Why are you passionate about working with food animals? I don’t come from a food animal background, and most of my outside-of-work relationships are with people who are completely disconnected from animal production. I love that I can be an intermediary and educator to those people and let them know how hard people and animals are working every single day to provide safe, high-quality food for them. I love working with the people on dairy farms–they are some of the most genuine, hard-working individuals you will ever meet. I’m working hard to improve my Spanish-speaking skills because I think it’s so important to be able to communicate with everyone on a farm and build relationships. I was drawn to dairy medicine for the continuous nature of regular farm visits and being an integral part of improving animal health and having a positive impact on the farm’s productivity.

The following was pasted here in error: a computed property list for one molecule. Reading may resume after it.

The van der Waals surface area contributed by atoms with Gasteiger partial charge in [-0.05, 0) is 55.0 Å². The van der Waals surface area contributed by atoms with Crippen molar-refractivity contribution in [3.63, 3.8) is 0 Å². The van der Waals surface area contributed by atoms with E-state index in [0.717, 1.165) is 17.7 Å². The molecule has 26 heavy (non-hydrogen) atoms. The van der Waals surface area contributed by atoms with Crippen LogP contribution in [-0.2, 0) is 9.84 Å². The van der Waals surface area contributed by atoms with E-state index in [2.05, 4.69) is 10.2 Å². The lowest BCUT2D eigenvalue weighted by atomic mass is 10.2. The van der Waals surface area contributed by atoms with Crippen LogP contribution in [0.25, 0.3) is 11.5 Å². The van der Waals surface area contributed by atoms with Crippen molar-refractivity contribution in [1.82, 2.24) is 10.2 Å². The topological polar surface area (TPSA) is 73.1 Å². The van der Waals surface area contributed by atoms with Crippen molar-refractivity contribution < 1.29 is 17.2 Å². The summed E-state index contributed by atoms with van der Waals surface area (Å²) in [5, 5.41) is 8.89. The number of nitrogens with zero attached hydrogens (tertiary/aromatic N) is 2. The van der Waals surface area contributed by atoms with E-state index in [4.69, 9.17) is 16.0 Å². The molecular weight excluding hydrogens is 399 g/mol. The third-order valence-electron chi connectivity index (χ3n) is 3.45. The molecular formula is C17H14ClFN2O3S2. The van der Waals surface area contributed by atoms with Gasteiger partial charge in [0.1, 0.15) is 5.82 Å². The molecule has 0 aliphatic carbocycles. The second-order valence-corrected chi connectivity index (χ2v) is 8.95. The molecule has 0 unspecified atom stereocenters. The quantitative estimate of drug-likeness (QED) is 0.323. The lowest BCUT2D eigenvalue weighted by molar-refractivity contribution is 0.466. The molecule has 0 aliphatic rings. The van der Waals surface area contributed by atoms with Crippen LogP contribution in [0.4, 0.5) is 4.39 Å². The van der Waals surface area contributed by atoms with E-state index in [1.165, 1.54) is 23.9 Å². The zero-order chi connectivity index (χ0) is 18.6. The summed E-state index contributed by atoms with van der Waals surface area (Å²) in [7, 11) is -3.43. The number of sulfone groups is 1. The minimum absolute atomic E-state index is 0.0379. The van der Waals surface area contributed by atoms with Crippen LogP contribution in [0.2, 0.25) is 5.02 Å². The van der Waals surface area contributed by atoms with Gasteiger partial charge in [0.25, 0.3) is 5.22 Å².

How do your production medicine programs make important contributions to the food animal world? We focus on a team approach to dairy health and production. All the vets within the practice visit all our farms and utilize our unique abilities and areas of interest to bring the highest level of care to each farm. We emphasize continual training and education at all levels of the farm. These training programs have allowed our farms to achieve high levels of animal welfare and production by maximizing cow health.
Dr. Kayla Clark is a food animal veterinarian and a partner at Sterner Veterinary Clinic in Ionia, Michigan. Clark provides valuable tools and skills for veterinarians and producers through on-farm continuing education. Additionally, she is the job shadowing and externship coordinator for Sterner Veterinary Clinic’s food animal clinic for high school, undergraduate, and veterinary students. Throughout the past year, she participated in two webinar lectures regarding salmonella in dairy cattle for Dairy Herd Week and the California Veterinary Medical Association’s continuing education offerings. Clark also contributed to a Salmonella Dublin short article published in Bovine Veterinarian. Clark has guest lectured on milk quality for Montcalm Community College and presented veterinary medicine career talks for high school students. Her industry interests include calf care; milk quality; cow, calf, and beef management; small ruminant medicine; and on-farm training.